Watching “Red Flag” at a film festival is a delightfully meta affair, a darkly funny autobiographical road movie from “Girls” and “Tiny Furniture” star Alex Karpovsky. Yes, he’s not just one of Dunham’s boys on the hit HBO show, he’s also a promising filmmaker in his own right, and he plants his ‘Flag’ definitively.
Karpovsky turned lemons into lemonade after a recent breakup. He was scheduled to take his film “Woodpecker” on a tour of the South, and brought along some friends and a one-man crew (talented DP Adam Ginsberg — keep a look out for him) to make a film about his situation. In the movie “Red Flag,” Karpovsky plays a filmmaker named Alex Karpovsky who’s taking his film “Woodpecker” on tour after his girlfriend Rachel kicks him out of their house. He begs some friends to join, but it turns out Alex hasn’t been the best friend and ends up rolling solo through the South. It’s one dilapidated motel after the other, one arthouse theater and typical post-film Q&A after the other. He finds some rebound solace and connection with a fan, River (Jennifer Prediger), who hits on him during the Q&A (every filmmaker’s dream?), but he can’t stop thinking about Rachel. Eventually, his buddy Henry (Onur Tukel) hops on board the road trip, just around the time River stalks him at his next stop. Suddenly, three’s a crowd. Henry and River quickly and inexplicably fall in love, while Alex is growing increasingly desperate and unraveled in his situation.
Karpovsky is a lovable curmudgeon, kind of like Woody Allen, only taller and more serious, less frazzled in his demeanor. In the way Allen communicates something about his character through his near frantic neurotic babbling, Karpovsky achieves the same effect with an opposite approach: his deadpan reaction shots are the source of much of the film’s humor and speak volumes about his character without saying anything at all. Like Allen, it’s hard to distinguish between the onscreen and the off, since they both essentially play versions of themselves. His character is a bit of a jerk, but you sympathize with him. All of his struggles feel very real and very relatable, whether he’s thrown his back out trying to move all of his books out of his girlfriend’s house at once, sipping a beer alone at a bar in a strange city, or cooking up a scheme to win his longtime love back. He messes up a lot of things, but you don’t stop rooting for him to get it right, even though it’s absolutely hysterical when he gets it so, so wrong.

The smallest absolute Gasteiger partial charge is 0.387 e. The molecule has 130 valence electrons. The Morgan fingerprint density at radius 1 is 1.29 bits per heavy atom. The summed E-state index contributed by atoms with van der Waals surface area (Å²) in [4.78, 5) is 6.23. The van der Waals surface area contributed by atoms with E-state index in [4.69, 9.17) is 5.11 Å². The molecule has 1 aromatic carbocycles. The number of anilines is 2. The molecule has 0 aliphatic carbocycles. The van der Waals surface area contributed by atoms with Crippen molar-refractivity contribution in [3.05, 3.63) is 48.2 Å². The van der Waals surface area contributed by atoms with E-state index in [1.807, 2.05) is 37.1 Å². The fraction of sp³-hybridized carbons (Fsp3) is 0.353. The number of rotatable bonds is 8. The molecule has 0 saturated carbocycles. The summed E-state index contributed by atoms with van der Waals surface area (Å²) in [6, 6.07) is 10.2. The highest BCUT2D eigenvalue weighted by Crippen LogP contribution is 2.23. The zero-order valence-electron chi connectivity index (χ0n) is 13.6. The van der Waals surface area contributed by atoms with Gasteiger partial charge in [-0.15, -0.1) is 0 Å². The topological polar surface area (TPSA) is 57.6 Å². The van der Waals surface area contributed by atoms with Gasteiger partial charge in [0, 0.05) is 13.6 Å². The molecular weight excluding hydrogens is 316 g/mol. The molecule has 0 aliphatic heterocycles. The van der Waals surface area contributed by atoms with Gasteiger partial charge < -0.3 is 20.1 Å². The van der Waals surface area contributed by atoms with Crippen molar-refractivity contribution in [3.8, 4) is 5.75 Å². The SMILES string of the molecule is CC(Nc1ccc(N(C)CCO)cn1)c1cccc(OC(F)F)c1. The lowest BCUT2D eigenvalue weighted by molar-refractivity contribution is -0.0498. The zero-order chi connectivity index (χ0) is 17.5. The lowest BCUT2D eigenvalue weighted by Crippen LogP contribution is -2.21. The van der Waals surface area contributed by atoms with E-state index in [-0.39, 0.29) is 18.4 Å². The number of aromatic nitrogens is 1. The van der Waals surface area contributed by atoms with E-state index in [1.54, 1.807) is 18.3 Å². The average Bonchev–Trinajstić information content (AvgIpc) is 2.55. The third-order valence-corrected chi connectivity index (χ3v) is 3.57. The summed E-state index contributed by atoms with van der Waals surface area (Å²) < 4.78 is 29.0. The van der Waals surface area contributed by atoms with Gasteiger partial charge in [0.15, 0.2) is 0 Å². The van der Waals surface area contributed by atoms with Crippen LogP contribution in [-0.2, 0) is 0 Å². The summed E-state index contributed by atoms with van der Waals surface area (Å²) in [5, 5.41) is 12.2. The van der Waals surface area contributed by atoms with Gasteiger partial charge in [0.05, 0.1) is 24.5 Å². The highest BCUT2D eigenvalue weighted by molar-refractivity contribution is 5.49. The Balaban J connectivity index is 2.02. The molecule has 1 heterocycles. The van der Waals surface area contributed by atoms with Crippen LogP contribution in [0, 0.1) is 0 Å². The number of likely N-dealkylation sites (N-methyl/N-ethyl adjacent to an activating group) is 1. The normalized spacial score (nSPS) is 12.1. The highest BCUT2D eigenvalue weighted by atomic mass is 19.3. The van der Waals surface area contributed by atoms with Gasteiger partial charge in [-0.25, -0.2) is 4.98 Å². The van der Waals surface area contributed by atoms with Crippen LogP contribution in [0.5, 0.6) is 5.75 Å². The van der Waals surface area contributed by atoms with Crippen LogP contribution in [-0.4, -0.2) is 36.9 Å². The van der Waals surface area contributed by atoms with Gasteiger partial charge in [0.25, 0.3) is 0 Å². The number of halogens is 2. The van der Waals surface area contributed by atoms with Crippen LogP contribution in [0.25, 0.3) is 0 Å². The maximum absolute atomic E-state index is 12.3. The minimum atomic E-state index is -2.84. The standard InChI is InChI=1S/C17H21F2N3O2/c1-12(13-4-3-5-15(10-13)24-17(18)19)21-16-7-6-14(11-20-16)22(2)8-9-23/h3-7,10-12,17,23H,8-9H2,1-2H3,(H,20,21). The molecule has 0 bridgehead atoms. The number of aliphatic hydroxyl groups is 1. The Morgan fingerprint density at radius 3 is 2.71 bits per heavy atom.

For a micro-budget indie shot on the road, the film looks way better than one might expect, eschewing the documentary realist aesthetic found in most indie road films for a sharp, stylish look that relies heavily on editing to move the story along and create humor. Split screen montages are an ingenious device to keep the road trip moving while still communicating story, and there are many humorous moments where the punchline is a smash cut to something unexpected. Alex’s line “I’m not really a–” smashes into the blare of a nighttime Baton Rouge parade, and that cut efficiently communicates what doesn’t necessarily need to be shown, while also creating the distinct humor of this piece, constructed around Alex’s dark and deadpan view of the world. Even in its darkest moments, the film remains laugh-out-loud funny, while still maintaining a balance of reality, absurdism and the blackest of black humor.
Karpovsky carries the film well with some huge assists by his co-stars, particularly in Tukel, who plays the cuddly and hilarious Henry. His warm, optimistic presence is a much-needed foil to Karpovsky and the two are a great duo. Prediger is spot-on as the slightly unhinged grad student River, and Caroline White as Rachel is a grounding force of reality and morality. Of course, not enough can be said about Ginsberg’s camera work and editing, which imbues the film with an energy and liveliness that keeps it from being dragged down by the material. It’s a fun, laugh-out-loud dark comedy, and proves that Alex Karpovsky and crew have made their mark. [B+]
This is a print of our review from the L.A. Film Festival.